Unanimously, his players have echoed it. Some acknowledged the team has talent and should play well, but as for expectations, cornerback Benjamin St-Juste summed up his thoughts succinctly: “F all that.”

 

“Let’s approach each game with confidence,” Coach Ron Rivera said. “We don’t need the bravado.”

Now, with Sunday’s opener against the Jacksonville Jaguars fast approaching, the defense finally will get a chance to prove last season was a mirage. Despite the unit’s 2021 struggles, its mostly unchanged personnel and its poor results in the preseason, players and coaches have remained resolute in their optimism.

“We’re at a point now where … a lot of things are coming together,” Del Rio said. “We’re poised to play pretty good defense.”

 

Washington’s defense followed a breakout 2020 with a letdown. In 2021, it ranked 25th in the NFL in points allowed per game (25.5) and 29th in expected points added per play (0.08). Many factors contributed to the underperformance: injuries, selfish play, lack of discipline, wholesale breakdowns on third down, infighting on the line, poor communication in the secondary and new additions who struggled to adapt to the scheme.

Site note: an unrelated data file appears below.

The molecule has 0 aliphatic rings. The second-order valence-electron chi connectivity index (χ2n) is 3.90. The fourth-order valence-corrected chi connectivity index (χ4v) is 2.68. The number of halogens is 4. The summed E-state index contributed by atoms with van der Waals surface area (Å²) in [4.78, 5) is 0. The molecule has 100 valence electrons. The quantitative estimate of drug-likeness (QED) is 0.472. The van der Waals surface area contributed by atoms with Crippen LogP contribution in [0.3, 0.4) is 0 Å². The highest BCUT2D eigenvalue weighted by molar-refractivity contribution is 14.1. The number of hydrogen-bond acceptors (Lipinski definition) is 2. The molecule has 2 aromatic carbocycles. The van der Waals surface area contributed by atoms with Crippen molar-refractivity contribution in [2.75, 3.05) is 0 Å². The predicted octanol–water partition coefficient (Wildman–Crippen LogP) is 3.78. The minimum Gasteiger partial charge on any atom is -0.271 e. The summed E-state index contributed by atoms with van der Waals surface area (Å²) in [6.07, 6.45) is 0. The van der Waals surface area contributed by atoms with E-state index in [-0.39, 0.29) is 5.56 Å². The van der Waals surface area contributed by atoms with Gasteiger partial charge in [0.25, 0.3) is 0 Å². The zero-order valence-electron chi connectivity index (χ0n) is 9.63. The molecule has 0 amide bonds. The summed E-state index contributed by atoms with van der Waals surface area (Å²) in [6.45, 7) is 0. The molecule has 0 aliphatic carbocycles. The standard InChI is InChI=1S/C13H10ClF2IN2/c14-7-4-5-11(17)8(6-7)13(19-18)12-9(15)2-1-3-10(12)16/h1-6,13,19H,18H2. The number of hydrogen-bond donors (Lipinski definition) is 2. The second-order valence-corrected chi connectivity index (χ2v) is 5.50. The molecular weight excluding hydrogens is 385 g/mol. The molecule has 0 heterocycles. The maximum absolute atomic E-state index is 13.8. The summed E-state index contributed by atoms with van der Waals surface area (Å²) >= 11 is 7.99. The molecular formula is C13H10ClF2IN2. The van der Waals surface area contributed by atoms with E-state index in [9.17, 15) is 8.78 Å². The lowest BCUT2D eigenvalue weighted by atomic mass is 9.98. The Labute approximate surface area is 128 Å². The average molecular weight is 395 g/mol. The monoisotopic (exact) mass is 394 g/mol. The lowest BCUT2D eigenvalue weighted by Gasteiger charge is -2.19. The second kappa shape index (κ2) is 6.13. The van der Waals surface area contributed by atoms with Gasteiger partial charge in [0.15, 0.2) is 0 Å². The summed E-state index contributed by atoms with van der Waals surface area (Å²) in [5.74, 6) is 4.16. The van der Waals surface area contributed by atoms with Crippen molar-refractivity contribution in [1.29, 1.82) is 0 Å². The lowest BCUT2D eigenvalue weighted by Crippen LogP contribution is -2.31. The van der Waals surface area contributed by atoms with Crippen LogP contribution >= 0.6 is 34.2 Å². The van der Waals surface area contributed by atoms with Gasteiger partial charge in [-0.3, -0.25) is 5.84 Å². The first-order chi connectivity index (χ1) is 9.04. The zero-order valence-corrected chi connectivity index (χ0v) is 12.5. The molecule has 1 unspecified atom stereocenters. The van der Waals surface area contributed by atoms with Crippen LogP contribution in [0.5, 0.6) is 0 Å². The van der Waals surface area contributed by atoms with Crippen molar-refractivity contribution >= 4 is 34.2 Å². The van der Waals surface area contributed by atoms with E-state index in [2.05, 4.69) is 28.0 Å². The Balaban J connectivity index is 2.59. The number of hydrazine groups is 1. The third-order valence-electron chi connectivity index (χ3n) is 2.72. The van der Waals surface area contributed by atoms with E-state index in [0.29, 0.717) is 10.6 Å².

If the defense is a Jenga tower, then each of those problems was an important piece that had been pulled out, leaving the structure wobbling. When enough pieces disappeared on a given play, the tower tumbled. Washington often couldn’t sync its pass rush and its coverage, the most basic components of any defense.

“You can’t have a rush without coverage, and you can’t cover without a rush,” linebacker Cole Holcomb said during training camp. “We have to learn how to play off each other.”

The short of it: The rush needs the coverage to be tight to buy time so it can get to the quarterback. Should the rush fail to get there, it needs the coverage to seal the back end.

 

“It all works together,” safety Bobby McCain said. “… Putting it all together each game at a time is what we’re going to have to do.”

This summer, defenders and their coaches used common themes to explain the root of their renewed confidence: continuity, communication, commitment and a subtle change to the scheme. But some of the same people said similar things last year. Can this season be different?